Back in 2013, my note to the field discussed myriad ways in which we were overhauling our business practices (from merging investing and grantmaking operations to getting a Bloomberg terminal so we could use widely available data to assess the social performance of our holdings). In 2014, our goal continues to be “full philanthropic engagement” — that is, to make our mission the central animating factor in all of our work and for all of our resources. This pertains to investing capital, engaging with a range of colleagues and publics, measuring our performance, and more. To get there, our operating model must fully support that goal (and we’re still working on it).
I realize that talking about Heron’s evolving business model may seem removed from the real nitty gritty of philanthropy. But after three years of fundamental change here at Heron, I am more convinced than ever that resetting our operating model will sharply increase the good we are able to do.
Not that things are perfect! We have a growing list of “to-dos” and “re-dos” of our own making. We have discovered a number of “needs improvement” tasks as we test emerging theory and practice. Along the way, we have noted some sector-wide orthodoxies — myths, in our experience — that create barriers to progress. These myths have the unintended effect of reducing the muscle and reach of the field generally. In this note, I share three classic myths that we’ve encountered, along with newer operating principles that we are finding to be more promising.
In 2014, we continued to push forward on our core operating principle that “all investing is impact investing,” meaning that we believe that all investments (spanning the range of debt, equity, cooperative shares, warrants, and hybrid instruments) have social as well as financial repercussions. These social and financial repercussions can be positive or negative and vary over time. Bidden or not, intentional or unintentional, all of the enterprises that we invest in have impact that goes well beyond a financial return to an individual investor.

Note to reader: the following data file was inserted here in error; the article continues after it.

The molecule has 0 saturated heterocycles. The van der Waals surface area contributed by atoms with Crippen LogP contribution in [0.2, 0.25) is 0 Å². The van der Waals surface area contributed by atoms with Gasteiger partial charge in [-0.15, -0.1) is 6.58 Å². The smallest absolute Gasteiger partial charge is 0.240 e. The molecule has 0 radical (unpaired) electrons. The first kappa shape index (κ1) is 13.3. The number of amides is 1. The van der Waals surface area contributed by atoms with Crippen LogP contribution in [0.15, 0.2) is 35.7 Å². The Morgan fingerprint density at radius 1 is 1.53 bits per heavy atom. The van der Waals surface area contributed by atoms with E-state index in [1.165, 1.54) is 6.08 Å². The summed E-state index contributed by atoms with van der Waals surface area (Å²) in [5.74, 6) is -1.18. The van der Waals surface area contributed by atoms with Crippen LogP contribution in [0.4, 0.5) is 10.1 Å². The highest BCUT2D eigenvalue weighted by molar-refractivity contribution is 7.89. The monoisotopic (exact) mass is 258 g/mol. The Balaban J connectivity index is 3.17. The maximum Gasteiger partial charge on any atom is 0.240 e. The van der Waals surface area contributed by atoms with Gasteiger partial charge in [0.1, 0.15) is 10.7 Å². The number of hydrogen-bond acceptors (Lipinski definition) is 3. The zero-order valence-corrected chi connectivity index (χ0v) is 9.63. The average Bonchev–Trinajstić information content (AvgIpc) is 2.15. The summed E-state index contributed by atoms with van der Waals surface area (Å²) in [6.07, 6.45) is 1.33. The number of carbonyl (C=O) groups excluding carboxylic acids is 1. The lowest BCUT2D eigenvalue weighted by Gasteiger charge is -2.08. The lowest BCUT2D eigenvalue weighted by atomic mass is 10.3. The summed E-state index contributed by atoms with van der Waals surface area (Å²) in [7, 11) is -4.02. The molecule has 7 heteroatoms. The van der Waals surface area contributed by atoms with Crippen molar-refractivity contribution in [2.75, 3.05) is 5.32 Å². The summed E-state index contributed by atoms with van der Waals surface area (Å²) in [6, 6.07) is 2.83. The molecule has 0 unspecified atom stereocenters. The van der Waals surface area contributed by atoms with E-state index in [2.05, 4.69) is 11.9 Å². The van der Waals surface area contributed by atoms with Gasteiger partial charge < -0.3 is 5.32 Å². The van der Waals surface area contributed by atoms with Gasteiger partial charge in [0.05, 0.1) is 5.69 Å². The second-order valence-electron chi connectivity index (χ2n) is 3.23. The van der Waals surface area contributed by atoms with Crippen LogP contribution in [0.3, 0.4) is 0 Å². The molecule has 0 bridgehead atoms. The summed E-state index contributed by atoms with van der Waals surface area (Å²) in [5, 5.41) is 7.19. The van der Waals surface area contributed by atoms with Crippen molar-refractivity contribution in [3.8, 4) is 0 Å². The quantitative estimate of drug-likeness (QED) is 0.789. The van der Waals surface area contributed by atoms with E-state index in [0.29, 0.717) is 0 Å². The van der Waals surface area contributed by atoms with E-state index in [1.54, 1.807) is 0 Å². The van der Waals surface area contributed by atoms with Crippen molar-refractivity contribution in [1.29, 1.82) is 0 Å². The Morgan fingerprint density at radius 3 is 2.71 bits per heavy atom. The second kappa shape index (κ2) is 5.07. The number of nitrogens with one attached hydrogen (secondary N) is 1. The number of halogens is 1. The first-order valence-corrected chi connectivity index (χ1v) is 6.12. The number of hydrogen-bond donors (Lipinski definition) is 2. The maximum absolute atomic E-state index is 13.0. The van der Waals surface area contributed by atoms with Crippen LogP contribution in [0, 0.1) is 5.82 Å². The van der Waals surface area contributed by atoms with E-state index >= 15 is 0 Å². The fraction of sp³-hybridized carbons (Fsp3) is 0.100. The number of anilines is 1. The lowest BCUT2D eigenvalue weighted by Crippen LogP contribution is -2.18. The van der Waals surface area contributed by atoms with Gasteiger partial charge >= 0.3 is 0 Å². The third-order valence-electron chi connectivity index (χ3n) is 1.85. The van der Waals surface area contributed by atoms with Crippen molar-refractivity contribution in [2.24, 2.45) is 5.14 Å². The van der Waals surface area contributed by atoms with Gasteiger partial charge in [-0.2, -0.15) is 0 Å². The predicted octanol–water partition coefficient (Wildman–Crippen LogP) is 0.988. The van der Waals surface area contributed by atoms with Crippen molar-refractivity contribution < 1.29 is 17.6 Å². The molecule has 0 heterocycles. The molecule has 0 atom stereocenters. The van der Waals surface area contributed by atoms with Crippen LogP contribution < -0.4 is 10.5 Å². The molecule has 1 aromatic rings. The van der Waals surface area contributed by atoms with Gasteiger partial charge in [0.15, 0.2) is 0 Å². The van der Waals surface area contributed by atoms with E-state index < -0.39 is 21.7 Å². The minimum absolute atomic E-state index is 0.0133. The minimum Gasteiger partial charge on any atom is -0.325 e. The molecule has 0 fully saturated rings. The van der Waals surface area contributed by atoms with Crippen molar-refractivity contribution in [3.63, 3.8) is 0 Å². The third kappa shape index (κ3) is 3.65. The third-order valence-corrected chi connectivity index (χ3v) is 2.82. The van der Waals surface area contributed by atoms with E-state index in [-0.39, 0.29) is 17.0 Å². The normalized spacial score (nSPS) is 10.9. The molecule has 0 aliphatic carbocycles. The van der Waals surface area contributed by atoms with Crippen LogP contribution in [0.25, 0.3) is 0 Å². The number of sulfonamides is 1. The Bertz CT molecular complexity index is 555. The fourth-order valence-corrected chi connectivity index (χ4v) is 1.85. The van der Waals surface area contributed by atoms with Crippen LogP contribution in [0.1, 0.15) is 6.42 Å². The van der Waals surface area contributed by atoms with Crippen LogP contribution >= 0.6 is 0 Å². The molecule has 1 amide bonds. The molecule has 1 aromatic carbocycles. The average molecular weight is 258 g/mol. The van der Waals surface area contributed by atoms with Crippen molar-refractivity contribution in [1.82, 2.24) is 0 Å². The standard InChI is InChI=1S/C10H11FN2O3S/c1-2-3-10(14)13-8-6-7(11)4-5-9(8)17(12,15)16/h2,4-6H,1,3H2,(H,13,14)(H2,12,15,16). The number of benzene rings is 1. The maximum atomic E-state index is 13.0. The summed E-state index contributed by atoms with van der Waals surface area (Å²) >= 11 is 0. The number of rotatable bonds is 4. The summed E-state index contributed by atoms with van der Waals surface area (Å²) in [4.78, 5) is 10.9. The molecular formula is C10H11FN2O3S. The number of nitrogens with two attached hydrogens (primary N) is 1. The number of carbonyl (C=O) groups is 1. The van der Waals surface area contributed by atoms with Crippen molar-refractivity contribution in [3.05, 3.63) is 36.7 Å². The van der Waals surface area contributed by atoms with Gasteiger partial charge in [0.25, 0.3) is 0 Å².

Not everyone doing impact investment takes such a broad view — in fact, some of the leading voices in the field see “impact investment” as an asset class apart from the mainstream. We applaud (and invest alongside) these investors in nonprofit and for-profit enterprises whose sole purpose is social improvement. But at the same time, we believe that we also need large public and private companies to be instrumental in both preventing and solving the wicked and systemic social problems that we face in the 21st century. Anything less is bound to fail.
And this brings us to a related operating principle: “Accounting is destiny.” If we believe that all enterprises, regardless of tax status, should be aware of (and accountable for) their contributions to and extractions from society, then we must work to assure the integrity and comparability of social impact data. This will take us beyond the customized metrics that rule reporting inside our own philanthropic walls and get material social performance measurement into the DNA of the economy (as financial measurement now is). By doing so, we aspire to compare social as well as financial performance of all enterprises (including foundations) to their peers, in the spirit of learning and field-wide improvement.
We know that this isn’t really true, but it seems to persist as an unstated operating assumption — that the investor and investment (or grantmaker and grant) are the prime movers in creating impact. But while invested money is an important tool, it doesn’t actually do anything except symbolize expected value. We can’t tape dollar bills to people’s foreheads and expect them to instantly become employed, literate, or healthy. There’s something in between the person and the dollar — and for an investor (or a customer, for that matter), that “thing” is usually an enterprise (e.g., a company, school, or hospital).